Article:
In closing, ask yourself this: Have I been praying for my pastor enough? Have I been patient with him? Have I participated alongside him in the work of the Lord? Have I praised and thanked him for the sacrifices that he and his family make? Have I been persistent in my attendance, giving and support of the man God has called to lead our church?

What else can you offer your pastor? 
What are other things your pastor needs from you? What have you given your pastor that is not listed above? 

A man for whom Christ died …
… who seeks to be a Barnabas (encourager) to those God places in his path. 


The battle that you don’t see.


People battle with things that you never see. 

I recently was reminded of this during a lunchtime conversation. 

The “nugget” I learned that day was: “It’s hard when you have some pain people can’t see. There’s no cast, brace or a bandaid.” In that moment I was reminded that you never know what someone else is going through. Not all wounds are visible.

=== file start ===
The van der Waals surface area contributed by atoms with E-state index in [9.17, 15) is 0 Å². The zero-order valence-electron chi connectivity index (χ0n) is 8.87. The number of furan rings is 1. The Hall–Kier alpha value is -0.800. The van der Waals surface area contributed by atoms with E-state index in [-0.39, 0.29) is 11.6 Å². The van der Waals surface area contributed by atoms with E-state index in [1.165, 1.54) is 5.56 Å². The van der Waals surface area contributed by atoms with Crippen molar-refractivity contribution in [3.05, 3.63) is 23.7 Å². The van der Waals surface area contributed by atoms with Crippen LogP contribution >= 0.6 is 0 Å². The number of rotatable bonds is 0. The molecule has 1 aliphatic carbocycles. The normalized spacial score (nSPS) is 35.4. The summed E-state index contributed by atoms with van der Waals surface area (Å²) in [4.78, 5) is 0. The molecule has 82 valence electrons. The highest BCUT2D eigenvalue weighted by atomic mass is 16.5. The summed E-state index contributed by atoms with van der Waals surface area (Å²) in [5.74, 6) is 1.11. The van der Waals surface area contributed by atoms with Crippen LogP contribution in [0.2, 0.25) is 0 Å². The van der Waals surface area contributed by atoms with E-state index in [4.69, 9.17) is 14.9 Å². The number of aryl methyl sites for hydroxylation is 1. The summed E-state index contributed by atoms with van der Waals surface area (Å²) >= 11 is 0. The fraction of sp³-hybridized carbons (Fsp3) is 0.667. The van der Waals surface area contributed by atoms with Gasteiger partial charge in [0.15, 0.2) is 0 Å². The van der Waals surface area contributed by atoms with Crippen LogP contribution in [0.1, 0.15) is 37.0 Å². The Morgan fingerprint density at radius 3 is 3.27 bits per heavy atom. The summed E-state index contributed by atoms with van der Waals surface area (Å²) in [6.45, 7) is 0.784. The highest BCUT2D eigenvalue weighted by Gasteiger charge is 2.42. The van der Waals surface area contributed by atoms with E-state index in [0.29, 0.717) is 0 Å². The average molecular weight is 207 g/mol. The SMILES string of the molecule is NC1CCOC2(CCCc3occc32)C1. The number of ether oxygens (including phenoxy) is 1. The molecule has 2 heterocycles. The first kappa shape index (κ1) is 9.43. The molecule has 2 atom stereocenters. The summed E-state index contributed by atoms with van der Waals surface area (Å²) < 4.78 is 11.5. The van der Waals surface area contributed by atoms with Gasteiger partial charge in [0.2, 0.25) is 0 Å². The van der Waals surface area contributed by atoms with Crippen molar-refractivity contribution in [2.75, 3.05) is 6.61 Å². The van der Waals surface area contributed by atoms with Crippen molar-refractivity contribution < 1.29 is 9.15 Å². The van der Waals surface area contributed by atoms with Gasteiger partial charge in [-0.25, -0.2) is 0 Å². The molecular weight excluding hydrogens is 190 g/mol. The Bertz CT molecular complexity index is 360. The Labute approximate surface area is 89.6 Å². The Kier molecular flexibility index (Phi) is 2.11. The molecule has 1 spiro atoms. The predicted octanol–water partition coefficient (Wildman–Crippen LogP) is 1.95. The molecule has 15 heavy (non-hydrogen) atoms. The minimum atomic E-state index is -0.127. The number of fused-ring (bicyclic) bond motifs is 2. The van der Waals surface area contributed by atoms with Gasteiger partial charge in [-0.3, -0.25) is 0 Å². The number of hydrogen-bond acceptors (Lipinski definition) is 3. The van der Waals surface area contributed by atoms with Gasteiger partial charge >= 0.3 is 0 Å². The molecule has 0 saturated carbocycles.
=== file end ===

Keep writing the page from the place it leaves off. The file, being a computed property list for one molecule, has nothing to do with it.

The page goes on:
So, what is the takeaway from that? 

In our daily lives, what difference would we make if we had more compassion?  If we were more gracious with one another? If we would stop and think, I wonder what they’re going through that made them say or act like that? 

I’ve battled with some things that many of you probably never could imagine. A few of you that I’ve “let in” know. For me the battle the last few years has been in my mind. Sure, I almost always have a smile. I try to bring encouragement and enthusiasm whenever I walk into the room, but sometimes I don’t feel like the chipper and jolly person that most of you think I am, but I keep pushing forward.